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What little we know

20 Mar 2019 | Science Notes

Journalist Marjin Poels, whose iconoclastic film on climate change, "The Uncertainty has Settled" caused a great stir in Europe, recently posted a lengthy interview transcript with Princeton physicist Freeman Dyson that ought to be widely read and shared. Dyson, one of the 20th century's greatest theoretical physicists, brought his talents to many applied areas including early efforts at climate measurement and modeling. His bottom line? Our understanding is very limited, but what we can actually measure indicates climate change is largely a net benefit for the world. He's dismissed as a heretic, of course, but he has a theory to explain that too.

Dyson draws a distinction between the largely conjectural effects of carbon dioxide on weather versus the well-understood effects on plant growth. CO2 is fertilizer that helps plants grow faster and use water more efficiently. He says flat out that reducing CO2

would be very harmful… besides producing growth of plants directly… it makes them more resistance to drought…. if the air outside is poorer in carbon dioxide then the plant will lose more water in order to breath. So in fact you are making the plant more susceptible to drought. And that’s the great killer of plants of course. So you are turning green lands into deserts by doing that.

As for CO2 as pollution, he does not mince words:

The word pollution of course implies it’s an immoral judgment but in fact the CO2 is good for us, good for the plants, good for the food. The CO2 is not a pollutant. It’s actually a fertilizer.

Increased growth and drought-tolerance is greening the deserts and helping feed millions. Meanwhile, in the places where warming is observed, it's not automatically known that CO2 is the cause, but in any case the locals seem to like it.

So why are views like his so unpopular? One reason is that “the media always love disasters. Disasters sell newspapers. They also sell television and good news does not…. The media is lazy, is very often wrong.” Another, far more serious, is built-in human tribalism.

To be with the herd, to be thinking the same thoughts as other people is built into our nature. So it’s still more important to belong to the tribe than it is to speak the truth…. scientists are not different from other people, we have our tribes also. This belief in global warming, it is a tribal loyalty which is very strong. It’s always difficult for the heretic to find people to believe what he is saying. But still heretics are also important and luckily they are not burned at the stake anymore.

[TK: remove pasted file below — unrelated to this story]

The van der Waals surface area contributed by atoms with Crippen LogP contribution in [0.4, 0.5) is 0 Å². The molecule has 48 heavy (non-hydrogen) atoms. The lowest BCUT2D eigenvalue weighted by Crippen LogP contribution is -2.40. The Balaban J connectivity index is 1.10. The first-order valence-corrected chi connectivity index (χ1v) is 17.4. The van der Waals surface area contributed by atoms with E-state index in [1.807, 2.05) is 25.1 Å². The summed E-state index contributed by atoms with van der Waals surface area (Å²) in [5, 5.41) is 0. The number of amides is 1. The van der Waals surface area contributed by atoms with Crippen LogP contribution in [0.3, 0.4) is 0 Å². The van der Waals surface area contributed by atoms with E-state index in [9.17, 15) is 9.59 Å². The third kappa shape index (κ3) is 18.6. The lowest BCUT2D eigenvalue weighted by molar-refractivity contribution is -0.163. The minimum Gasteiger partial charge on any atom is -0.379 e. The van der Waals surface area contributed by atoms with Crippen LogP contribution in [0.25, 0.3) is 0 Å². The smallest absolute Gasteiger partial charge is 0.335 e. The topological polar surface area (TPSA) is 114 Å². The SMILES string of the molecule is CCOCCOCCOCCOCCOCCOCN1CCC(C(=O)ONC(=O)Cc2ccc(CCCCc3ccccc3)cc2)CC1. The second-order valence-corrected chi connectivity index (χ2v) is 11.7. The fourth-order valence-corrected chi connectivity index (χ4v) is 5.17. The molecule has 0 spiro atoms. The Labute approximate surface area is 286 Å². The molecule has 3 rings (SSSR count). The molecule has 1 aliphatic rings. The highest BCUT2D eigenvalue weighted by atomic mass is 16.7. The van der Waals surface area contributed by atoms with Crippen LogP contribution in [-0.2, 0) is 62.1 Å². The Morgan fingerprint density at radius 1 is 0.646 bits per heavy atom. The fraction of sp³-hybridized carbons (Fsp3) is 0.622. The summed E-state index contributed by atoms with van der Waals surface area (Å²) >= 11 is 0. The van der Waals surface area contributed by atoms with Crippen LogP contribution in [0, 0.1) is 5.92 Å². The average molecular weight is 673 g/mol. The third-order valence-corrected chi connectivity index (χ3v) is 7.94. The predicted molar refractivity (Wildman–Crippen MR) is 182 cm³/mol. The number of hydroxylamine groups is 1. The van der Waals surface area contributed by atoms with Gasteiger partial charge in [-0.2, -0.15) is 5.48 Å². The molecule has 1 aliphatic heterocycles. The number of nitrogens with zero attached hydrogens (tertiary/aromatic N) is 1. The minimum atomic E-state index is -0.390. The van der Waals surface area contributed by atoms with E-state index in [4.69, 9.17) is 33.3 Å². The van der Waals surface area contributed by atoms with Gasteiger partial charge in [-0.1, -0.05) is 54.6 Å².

Dyson is not against environmentalism. He endorses “the idea that we should preserve nature as much as we can, preserve rare species and preserve forests.” But “the idea that we can stop climate change is absurd. We don’t know enough even to really imagine how to do that.”

This warning is highly pertinent given the arrogance of many alarmists, which by now extends past knowing exactly what will happen in 50 years to knowing what the optimum temperature is and how we can use “geoengineering” to reach it. According to the New York Times “Climate Fwd.” for March 13 (2nd item)

geoengineering has plenty of critics, and one of the main arguments against it is that it may have unintended consequences. Sure, these critics say, temperatures may be lowered worldwide, but the approach may have other, vastly unequal effects — drought in lands of plenty, perhaps, or fierce storms in areas that are normally untouched by extreme weather. That could lead to political instability, among other repercussions. A new study by researchers at Harvard, the Massachusetts Institute of Technology and other institutions suggests that those fears, at least, might be put to rest. The research, published on Monday in Nature Climate Change, shows that a halfway approach — spreading enough chemicals to lower temperatures somewhat, but not to preindustrial levels — would leave no region worse off than any other when it comes to large storms and other impacts.

Contrast that arrogance, from a writer with a degree in architecture, with the humility of a great physicist like Dyson, who argues that the effect of CO2 on weather patterns is just too complex to figure out. And that the situation has been made worse by the intrusion of politics.

In the case of the climate of course there is plenty of uncertainty. The experts are well aware of that. So they are mostly interested in the many things we don’t understand and particularly the effects of carbon dioxide on the weather. These are very interesting scientific problems. Unfortunately the thing has become so political - it’s no longer science. So when you have strong political dogmas, then the methods of science don’t work anymore.

What's the lay person to do? Dyson advises to pay attention to what can be known by observation.

Generally speaking there are two kinds of information. There are observations and there are theories. So generally speaking you can believe the observations and you don’t have to believe the theories. That’s the most useful guide. The observations of the greening of the planet are very clear, the theories on climate are very confusing.

The whole interview is well worth a read.

One comment on “What little we know”

  1. An excellent interview of Freeman Dyson is presented here. It takes a high caliber scientist like Dyson to present the facts - unlike the incessant climate change alarmism spewed out by journalists.

    I purchased ($1.00) the film "The Uncertainty has Settled" by Marjin Poels - very thought provoking.

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